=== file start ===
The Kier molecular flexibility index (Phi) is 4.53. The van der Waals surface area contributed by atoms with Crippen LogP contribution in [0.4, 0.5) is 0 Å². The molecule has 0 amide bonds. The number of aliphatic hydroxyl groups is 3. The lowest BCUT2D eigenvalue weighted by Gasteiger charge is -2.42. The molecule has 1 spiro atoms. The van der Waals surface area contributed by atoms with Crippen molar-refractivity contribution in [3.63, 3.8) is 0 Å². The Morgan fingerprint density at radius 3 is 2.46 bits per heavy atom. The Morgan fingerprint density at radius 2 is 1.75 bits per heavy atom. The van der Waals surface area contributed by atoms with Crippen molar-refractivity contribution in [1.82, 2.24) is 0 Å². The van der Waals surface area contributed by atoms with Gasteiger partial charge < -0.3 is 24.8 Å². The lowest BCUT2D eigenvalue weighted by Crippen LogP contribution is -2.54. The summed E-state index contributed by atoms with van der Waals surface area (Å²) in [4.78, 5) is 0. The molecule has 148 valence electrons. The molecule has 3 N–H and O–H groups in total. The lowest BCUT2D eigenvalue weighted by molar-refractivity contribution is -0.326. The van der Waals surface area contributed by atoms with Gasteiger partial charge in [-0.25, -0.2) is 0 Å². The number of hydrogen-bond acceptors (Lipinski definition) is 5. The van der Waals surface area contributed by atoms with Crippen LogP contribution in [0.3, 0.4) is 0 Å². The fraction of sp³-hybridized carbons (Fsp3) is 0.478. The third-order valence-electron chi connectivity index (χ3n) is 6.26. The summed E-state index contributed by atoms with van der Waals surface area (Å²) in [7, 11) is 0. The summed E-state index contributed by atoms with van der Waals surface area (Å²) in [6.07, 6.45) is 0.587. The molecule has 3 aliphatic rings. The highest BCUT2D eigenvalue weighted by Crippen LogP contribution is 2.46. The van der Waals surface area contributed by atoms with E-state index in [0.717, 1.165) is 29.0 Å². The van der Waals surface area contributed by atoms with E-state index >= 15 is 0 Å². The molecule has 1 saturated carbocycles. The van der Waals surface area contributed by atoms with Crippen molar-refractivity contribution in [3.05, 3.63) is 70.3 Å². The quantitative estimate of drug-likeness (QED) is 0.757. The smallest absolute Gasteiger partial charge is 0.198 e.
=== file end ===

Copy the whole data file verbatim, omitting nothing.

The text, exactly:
The Kier molecular flexibility index (Phi) is 4.53. The van der Waals surface area contributed by atoms with Crippen LogP contribution in [0.4, 0.5) is 0 Å². The molecule has 0 amide bonds. The number of aliphatic hydroxyl groups is 3. The lowest BCUT2D eigenvalue weighted by Gasteiger charge is -2.42. The molecule has 1 spiro atoms. The van der Waals surface area contributed by atoms with Crippen molar-refractivity contribution in [3.63, 3.8) is 0 Å². The Morgan fingerprint density at radius 3 is 2.46 bits per heavy atom. The Morgan fingerprint density at radius 2 is 1.75 bits per heavy atom. The van der Waals surface area contributed by atoms with Crippen molar-refractivity contribution in [1.82, 2.24) is 0 Å². The van der Waals surface area contributed by atoms with Gasteiger partial charge < -0.3 is 24.8 Å². The lowest BCUT2D eigenvalue weighted by Crippen LogP contribution is -2.54. The summed E-state index contributed by atoms with van der Waals surface area (Å²) in [4.78, 5) is 0. The molecule has 148 valence electrons. The molecule has 3 N–H and O–H groups in total. The lowest BCUT2D eigenvalue weighted by molar-refractivity contribution is -0.326. The van der Waals surface area contributed by atoms with Gasteiger partial charge in [-0.25, -0.2) is 0 Å². The number of hydrogen-bond acceptors (Lipinski definition) is 5. The van der Waals surface area contributed by atoms with Crippen LogP contribution in [0.3, 0.4) is 0 Å². The fraction of sp³-hybridized carbons (Fsp3) is 0.478. The third-order valence-electron chi connectivity index (χ3n) is 6.26. The summed E-state index contributed by atoms with van der Waals surface area (Å²) in [7, 11) is 0. The summed E-state index contributed by atoms with van der Waals surface area (Å²) in [6.07, 6.45) is 0.587. The molecule has 3 aliphatic rings. The highest BCUT2D eigenvalue weighted by Crippen LogP contribution is 2.46. The van der Waals surface area contributed by atoms with E-state index in [0.717, 1.165) is 29.0 Å². The van der Waals surface area contributed by atoms with E-state index >= 15 is 0 Å². The molecule has 1 saturated carbocycles. The van der Waals surface area contributed by atoms with Crippen molar-refractivity contribution in [3.05, 3.63) is 70.3 Å². The quantitative estimate of drug-likeness (QED) is 0.757. The smallest absolute Gasteiger partial charge is 0.198 e.